I concur with the hearing officer that the CSE erred in not permitting petitioner's attorney to record the proceedings at the CSE meeting. The Commissioner of Education has recently held that a CSE must permit a parent to record a CSE's meeting regarding the parent's child (Application of a Child with a Handicapping Condition, 30 Ed. Dept. Rep. , Decision No. 12425, dated November 21, 1990), and the United States District Court, District of Connecticut, has held that a school district policy of not allowing a parent to record meetings to develop a pupil's IEP is inconsistent with the policies and provisions of Federal Law (E.H. v. Tirozzi, 735, F Supp. 53; V. W. and R.W. v. Favolise, 16 EHLR 1010). In this instance, petitioner asserts that she was forced to abandon her right to tape record the CSE meeting or risk being excluded from the meeting where the CSE would make its decision about her son's education. Petitioner has also alleged that the testimony of at least one of respondent's employees at the hearing did not accurately reflect what that employee had said to petitioner at the May 14 CSE meeting, but that she was precluded from effectively refuting that testimony because she had not been allowed to tape record the CSE meeting. I need not reach the issue of whether the employee's testimony was accurate, because I conclude that the CSE's refusal to permit petitioner to record its meeting was per se a serious violation of petitioner's due process rights. As noted by the Supreme Court in Honig v. Doe, 484 U.S. 305, the Education of All Handicapped Children Act provides an elaborate scheme of procedural safeguards to guarantee parents the opportunity to provide meaningful input into all decisions affecting their child's education and the right to seek review of any decisions which they believe to be inappropriate. The CSE's refusal to permit the tape recording of the meeting impacted upon petitioner's right to meaningfully participate in the planning and decisional process and to challenge the decision reached as a result of that process.
With regard to petitioner's claim that she was denied full participation in the CSE meeting because she was excluded from a portion of the meeting, I note that petitioner met with the CSE for in excess of two hours, during which the contents of her son's IEP were discussed and determined. Petitioner does not allege that the issue of placement was not discussed with her, or that the CSE was unaware of her strong preference that her son continue to attend the Eden II School. After discussing the pupil's needs with petitioner and her representatives, the CSE withdrew to deliberate. A CSE may discuss the classification or placement of a pupil with a handicapping condition in the absence of the pupil's parents (Application of a Child with a Handicapping Condition, Appeal 90-13; Application of a Child with a Handicapping Condition, 29 Ed. Dept. Rep. 496; Application of a Child with a Handicapping Condition, 29 id. 343; Application of a Child with a Handicapping Condition, 27 id. 29; Matter of a Handicapped Child, 21 id. 100, judgment granted dismissing petition to review, Malone v. Albany City School district and Ambach, Sup. Ct., Albany Co., Cholakis, J., February 5, 1982, n.o.r.). Upon the record before me, I am unable to conclude that petitioner was denied the opportunity to make her view known to the CSE or otherwise participate in the CSE meeting of May 14, 1990.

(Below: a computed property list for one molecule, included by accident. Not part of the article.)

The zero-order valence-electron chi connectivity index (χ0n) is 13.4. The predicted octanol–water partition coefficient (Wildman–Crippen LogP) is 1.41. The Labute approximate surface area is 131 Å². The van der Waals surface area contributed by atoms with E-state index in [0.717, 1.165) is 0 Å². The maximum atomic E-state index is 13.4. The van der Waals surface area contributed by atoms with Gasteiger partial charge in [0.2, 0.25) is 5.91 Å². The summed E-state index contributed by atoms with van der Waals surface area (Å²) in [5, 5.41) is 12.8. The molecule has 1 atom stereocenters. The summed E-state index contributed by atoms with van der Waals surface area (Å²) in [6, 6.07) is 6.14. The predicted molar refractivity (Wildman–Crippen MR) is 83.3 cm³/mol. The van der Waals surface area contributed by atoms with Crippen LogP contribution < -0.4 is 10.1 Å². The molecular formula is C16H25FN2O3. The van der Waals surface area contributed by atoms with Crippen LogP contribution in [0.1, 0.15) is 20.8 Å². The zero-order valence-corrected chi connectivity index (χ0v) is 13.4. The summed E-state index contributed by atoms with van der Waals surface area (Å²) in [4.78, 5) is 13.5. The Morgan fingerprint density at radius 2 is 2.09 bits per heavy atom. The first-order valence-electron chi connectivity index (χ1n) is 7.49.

In view of my findings with regard to the first two procedural due process issues raised by petitioner, it is not necessary for me to render a decision on the other issues presented in this appeal, particularly with regard to the appropriateness of the placement at P.S. 37 offered by respondent. Respondent has not complied with the statutory procedure by which it must develop a recommended placement to offer to petitioner for the 1990 - 91 school year. Accordingly, I must remand the matter to respondent so that a CSE may be convened with the requisite members to prepare a recommendation for the present school year. Having failed to offer petitioner a valid recommendation for placement on a timely basis, respondent is obligated to continue to pay tuition for the pupil's attendance at the Eden II School until such time as an appropriate placement has been recommended by the CSE.
With regard to petitioner's request that I order respondent to provide her son with compensatory education, I find that the record does not reveal, any basis for doing so
(Application of a Child with a Handicapping Condition, 19 Ed. Dept. Rep. 223).
Finally, I note that petitioner asks for attorneys' fees in connection with the impartial hearing and this appeal. In accordance with the provisions of 20 USC 1415 (e)(4)(B), a court, in its discretion, may award reasonable attorneys' fees as part of the costs to the parents or guardian of a child with a handicapping condition who is the prevailing party. Attorneys' fees may be awarded for success at the administrative level (School Bd. of County of Prince William v. Malone, 662 F. Supp. 999, aff'd. 762 F. 2d 1210; Burpee v. Manchester School District, 661 F. Supp. 731; Moore v. District of Columbia, 16 EHLR 951). However, the statute does not authorize an administrative officer to award attorneys' fees. Such awards may only be made by a court (Application of a Child with a Handicapping Condition, 28 Ed. Dept. Rep. 44 Matter of Rickles, 28 id. 363). Therefore, I lack authority to grant petitioner's request.
THE APPEAL IS SUSTAINED.
IT IS ORDERED that the decision of the hearing officer be, and the same hereby is, annulled; and,
IT IS FURTHER ORDERED that within 30 days after the date of this decision respondent's CSE shall meet and shall recommend an appropriate placement for petitioner's child for the remainder of the 1990-91 school year.
Dated: Albany, New York
December 6, 1990 HENRY A. FERNANDEZ